Location Select your location

When Breath Becomes Air: A Review

Cover of When Breath Becomes Air, by Paul Kalanithi

I heard about Paul Kalanithi's book, When Breath Becomes Air, long before I actually read it. I knew that Bill Gates and Anne Patchett both raved about it, that it spent 51 weeks on the bestseller list and was a 2017 Pulitzer Prize Finalist, but I was hesitant to read the memoir about a brain surgeon who was diagnosed with lung cancer because I didn't think I could relate to it. Working at the American Lung Association and having talked to many individuals whose lives are impacted by lung cancer, I decided to finally give the book a shot.

Kalanithi was 36 and nearing the end of residency as a neurosurgeon at Stanford University when he was diagnosed with stage 4 lung cancer. As a young boy, Kalanithi devoured books and had ambitions of becoming a writer, but growing up in a family of physicians, he understood medicine's pivotal role in society. In both his undergraduate and graduate studies, he took on double course loads of literature and science, paving his path to be either a writer or a doctor. Kalanithi was fascinated with the moral complexities that come with humanity and realized that as a writer he would only be a casual observer but as a physician he would be on the front lines of life and death. He decided to go to medical school and pursued neurosurgery, one of medicine's most strenuous fields.

Throughout When Breath Becomes Air, Kalanithi describes the emotional turmoil doctors face as caretakers for the sick, and he grapples with his disappointment in his own humanity and not being able to be perfect in the operating room. The distinct narrative of this novel is that of a doctor who understands that his patients, nearing the end of their lives, have put all of their hope and faith into him to pull them out of their illness.  He brings the readers into the mind of a doctor and shows that for him, and many of his colleagues, this is not just a job, but a calling he was obligated to answer. Early on, Kalanithi made specific decisions to be present for his patients, to meet them where they are and give them the empathy and attention they needed, even if he had already worked 16 hours that day. It's clear that Kalanithi was a gifted neurosurgeon, who would have likely rose to the top of his field worldwide, but he was also gentle and caring physician, the type of doctor you would want to have if you were having brain surgery.  
Then Kalanithi became sick and his 20-year plan vanished. He was now the patient.

Kalanithi's oncologist refused to discuss survival rates and life expectancy. Instead, she instructed Kalanithi to live the life he wanted, do whatever he enjoyed the most, but these instructions did not give him clarity. Like any of us striving to live our best lives, he was torn on which direction to steer his goals. If he had 20 years to live, he'd go back to medicine. Only five, then he would write. This question plagued him through the initial treatment that was able to stabilize his tumor and allowed him to return to the operating room. He and his wife even decided to undergo in vitro fertilization treatments to grow their family.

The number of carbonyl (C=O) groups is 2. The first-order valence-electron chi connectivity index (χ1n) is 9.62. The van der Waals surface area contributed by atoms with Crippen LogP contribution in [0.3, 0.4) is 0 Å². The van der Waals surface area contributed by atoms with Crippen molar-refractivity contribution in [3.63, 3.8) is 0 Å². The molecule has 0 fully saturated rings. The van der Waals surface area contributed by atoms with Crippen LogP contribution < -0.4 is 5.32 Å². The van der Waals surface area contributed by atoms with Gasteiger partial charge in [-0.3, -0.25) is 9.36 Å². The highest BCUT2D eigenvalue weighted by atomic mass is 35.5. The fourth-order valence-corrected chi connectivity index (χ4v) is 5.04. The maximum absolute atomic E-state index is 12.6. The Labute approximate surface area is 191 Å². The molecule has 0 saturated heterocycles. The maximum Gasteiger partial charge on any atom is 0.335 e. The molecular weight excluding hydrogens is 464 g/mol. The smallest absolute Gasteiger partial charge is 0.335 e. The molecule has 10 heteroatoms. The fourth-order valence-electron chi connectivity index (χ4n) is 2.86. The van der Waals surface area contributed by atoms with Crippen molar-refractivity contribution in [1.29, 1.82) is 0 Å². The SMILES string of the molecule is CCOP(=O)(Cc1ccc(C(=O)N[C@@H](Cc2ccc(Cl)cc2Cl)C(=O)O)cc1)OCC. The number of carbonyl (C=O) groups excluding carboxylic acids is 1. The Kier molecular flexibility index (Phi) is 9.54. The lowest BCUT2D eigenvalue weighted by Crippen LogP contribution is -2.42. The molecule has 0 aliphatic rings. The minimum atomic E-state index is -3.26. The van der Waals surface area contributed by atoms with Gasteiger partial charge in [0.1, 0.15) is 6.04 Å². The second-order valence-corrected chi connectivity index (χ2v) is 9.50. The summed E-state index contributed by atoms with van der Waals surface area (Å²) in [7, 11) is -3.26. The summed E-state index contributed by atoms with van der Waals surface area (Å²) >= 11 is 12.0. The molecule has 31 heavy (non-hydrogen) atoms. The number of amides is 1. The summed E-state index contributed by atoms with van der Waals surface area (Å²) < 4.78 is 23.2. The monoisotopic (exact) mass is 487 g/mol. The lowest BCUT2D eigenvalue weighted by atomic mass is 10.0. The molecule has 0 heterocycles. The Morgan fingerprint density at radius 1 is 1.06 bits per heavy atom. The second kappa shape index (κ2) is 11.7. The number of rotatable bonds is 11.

His life was progressing, with a child on the way and nearing residency graduation, when a scan revealed another tumor. Despite what everyone else was saying, Kalanithi knew it was the beginning of the end. He left medicine to spend time with his family and write.

Kalanithi's book was published posthumously, 10 months after he passed away, and ends with a tear-inducing passage written by his wife, Lucy. Now a single mother, Lucy describes visiting her husband's grave with their daughter and teaching her about the father she will never know. It was a fitting conclusion to the book, and I loved it so much that I wanted to hear more from Lucy and her experiences with her husband's cancer.

This novel is not a resource for lung cancer (I recommend Lung.org/lung-cancer for more information) and not a book for only those whose lives have been touched by lung cancer. No matter who you are, or what journey you've gone on, you will find something about When Breath Becomes Air that speaks to you. Whether it is the love of the written English language, grappling with how best to spend your time on Earth or accepting life as the finite thing it is, Kalanithi's words resonate with us all.

When Breath Becomes Air is a beautifully written book that shows us that we can't control the matter or timing of our death, but we can choose how we approach it. It took me awhile to get to this book, and given our finite time on this planet, I highly recommend you don't make the same error.

Disclaimer: The views and opinions expressed in this blog are those of the author's and do not necessarily reflect those of the American Lung Association.

----
Related Topic: Arts & Entertainment


Leave a comment

You must be logged in to leave a comment. If you are new to the site, complete our quick Registration Form to create a User Name and Password.

Sign-In

Comments


Submitted by eb2344 at: October 20, 2017
can't wait to read it!
Ask An Expert

Questions about your lung health? Need help finding healthcare? Call 1-800-LUNGUSA.

Get help
We need your generous support

Make a difference by delivering research, education and advocacy to those impacted by lung disease.

What is LUNG FORCE?

LUNG FORCE unites women and their loved ones across the country to stand together in the fight against lung cancer.

Get involved